Flashback Review: Bruce Lee's Game of Death (1978)
Updated: Mar 25
Much to popular demand, the Flashback Review is back !!!! I decided to write this comeback review on none other than Bruce Lee’s The Game of Death. This was the last movie Bruce Lee worked on before his untimely death. The footage that was used in the movie was filmed in 1972 & 1973. Bruce Lee died on July 20, 1973. However, the movie Game of Death was released much later in Hong Kong on March 23, 1978, and in the United States on June 9, 1979 due to some production issues that I will discuss later. In Hong Kong, the movie made approximately $735,000, and in the US, it made $10 million. Worldwide, the movie made $32 million dollars, which was huge at the time in which filmmakers were banking in on Bruce Lee’s popularity in popular culture.
The movie is about a martial artist actor that will fake his death in order to find the people that are trying to kill him. Very basic, but promising. Too bad that Bruce Lee did not finish to film the movie. I will not get into the plot in more detail because it has been done many times since the film’s release.
In order to get a good grasp of the movie, it is nobody’s secret that Bruce Lee was able to film only the climatic fighting scenes. Originally there was supposed to have 5 level of fighters, but in the end, there were only 3 and the one with Kareem Abdul Jabbar was only partially filmed. This led to the filmmakers to make many modifications to the plot and bring in Bruce Lee replacements to complete the movie. In the end, they used up only 11 minutes of the original 100 that was filmed.
Kim Tai -Jong and Yuen Biao played Bruce Lee’s role and Chris Kent voiced it. The issue with this is that none of them really looked like Bruce, so they spent most of the film in disguise with false beards and large dark sunglasses. You know there is an issue when at some point, they just use an actual picture of Bruce Lee to cover the actor’s face. That must be one of the worst film productions that ever existed.
Several actors associated with previous Lee movies were included in the reshoot for the final 1978 film. For example, Robert Wall, a villain in both Way of the Dragon and Enter the Dragon, played a kickboxer named Carl Miller who must battle with Billy Lo. Sammo Hung, who appeared in Enter the Dragon, served as the fight coordinator for the reshoot of Game of Death, and appeared in the scene as a ring opponent for Miller. To maintain continuity with the fight footage taken from the original filming, Dan Inosanto (renamed Pasqual) and Ji Han-Jae (whose character was unnamed and was not shown until near the end of the film) were given small parts as additional enforcers for the syndicate. Although Chuck Norris is credited as starring in the film, his role is limited to clips from Way of the Dragon inserted into the movie.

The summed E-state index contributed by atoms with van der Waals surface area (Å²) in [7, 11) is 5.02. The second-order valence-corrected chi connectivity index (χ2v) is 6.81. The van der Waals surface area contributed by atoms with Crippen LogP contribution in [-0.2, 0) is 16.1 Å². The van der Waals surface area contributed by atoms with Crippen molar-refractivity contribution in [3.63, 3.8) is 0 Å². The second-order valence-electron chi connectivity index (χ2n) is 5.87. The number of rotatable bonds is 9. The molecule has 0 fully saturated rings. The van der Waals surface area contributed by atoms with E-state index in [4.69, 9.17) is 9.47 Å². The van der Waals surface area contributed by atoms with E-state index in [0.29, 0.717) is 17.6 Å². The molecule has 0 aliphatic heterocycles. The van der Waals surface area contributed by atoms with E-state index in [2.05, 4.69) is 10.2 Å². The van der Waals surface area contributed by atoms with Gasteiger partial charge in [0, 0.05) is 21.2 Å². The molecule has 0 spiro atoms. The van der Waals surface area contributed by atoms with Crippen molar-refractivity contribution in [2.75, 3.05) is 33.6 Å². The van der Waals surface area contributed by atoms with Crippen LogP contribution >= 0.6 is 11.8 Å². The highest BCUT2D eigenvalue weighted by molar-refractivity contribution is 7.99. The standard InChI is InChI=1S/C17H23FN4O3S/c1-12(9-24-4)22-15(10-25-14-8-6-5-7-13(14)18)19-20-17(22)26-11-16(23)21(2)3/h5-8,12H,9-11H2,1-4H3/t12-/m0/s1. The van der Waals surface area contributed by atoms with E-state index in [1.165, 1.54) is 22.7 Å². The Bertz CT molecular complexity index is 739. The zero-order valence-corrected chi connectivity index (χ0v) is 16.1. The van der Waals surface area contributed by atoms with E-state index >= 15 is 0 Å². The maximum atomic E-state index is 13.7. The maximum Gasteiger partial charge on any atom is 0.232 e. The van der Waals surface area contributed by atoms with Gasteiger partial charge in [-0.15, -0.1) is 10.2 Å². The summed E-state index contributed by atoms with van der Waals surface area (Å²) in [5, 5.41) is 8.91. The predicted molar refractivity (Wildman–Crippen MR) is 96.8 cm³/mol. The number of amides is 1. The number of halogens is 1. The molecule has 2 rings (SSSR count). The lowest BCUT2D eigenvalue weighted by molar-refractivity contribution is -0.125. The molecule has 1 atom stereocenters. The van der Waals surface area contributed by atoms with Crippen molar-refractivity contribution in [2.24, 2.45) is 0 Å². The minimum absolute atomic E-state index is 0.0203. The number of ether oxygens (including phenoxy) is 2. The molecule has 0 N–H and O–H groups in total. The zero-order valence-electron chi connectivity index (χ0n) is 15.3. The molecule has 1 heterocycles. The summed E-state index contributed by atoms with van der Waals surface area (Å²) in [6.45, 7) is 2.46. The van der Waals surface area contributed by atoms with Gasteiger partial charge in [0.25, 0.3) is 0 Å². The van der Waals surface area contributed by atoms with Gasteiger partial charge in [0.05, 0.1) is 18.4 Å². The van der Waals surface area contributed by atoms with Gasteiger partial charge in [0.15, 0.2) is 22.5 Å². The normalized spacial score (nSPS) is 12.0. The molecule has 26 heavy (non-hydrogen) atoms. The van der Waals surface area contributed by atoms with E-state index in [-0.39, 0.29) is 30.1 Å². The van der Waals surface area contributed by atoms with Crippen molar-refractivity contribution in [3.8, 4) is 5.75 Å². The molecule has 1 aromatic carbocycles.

The best part of the film I would say are the fights that Bruce Lee was able to film, more specifically with Kareem Abdul Jabbar. Obviously, there is the size difference, but I found it quite entertaining with Kareem’s long legs and far reach, was using some martial arts like moves to fight. I think the contrast of size is what Bruce Lee wanted to accomplish and that is exactly what he got. Too bad that the entire scene was not filmed with these two legends. Check out the scene below:
The rest of the movie concerning the plot, the dialogue, the acting is really, really, really, bad. It makes Sharknado look like an Academy Award contender. I would even say that it is quite painful to watch the entire movie. The fight scenes are good like the fight at the ring, some of the street fights, but they were coordinated by Sammo Hung, so we know why they were good.
When you look at this movie with some hindsight, it looks like the filmmakers wanted to bank in on Bruce Lee’s popularity. They certainly did with their Box Office earnings. However, I think at the time Game of Death was released, it would have served the Bruce Lee Legend better to use the 100 minutes of film Bruce Lee did film, and make a documentary. Unfortunately, some of the footage was misplaced in The Golden Harvest Archives. The remaining footage was eventually made into a documentary entitled Bruce Lee: A Warrior’s Journey which was released in October 2000. I think this is a more valuable tribute to Bruce Lee than having The Game of Death as his last of his movie legacy.
In summary, if you are a Bruce Lee fan, you will enjoy his fight scenes, that is for sure. As for the rest, it is mediocre at best. It just feels like everything was patched together and producers trying to bank on Bruce Lee’s popularity. It had much Box Office success. However, a tribute to the legend would have been more appropriate.
I give the movie a 6.5 on 10, mostly because of the martial art fighting.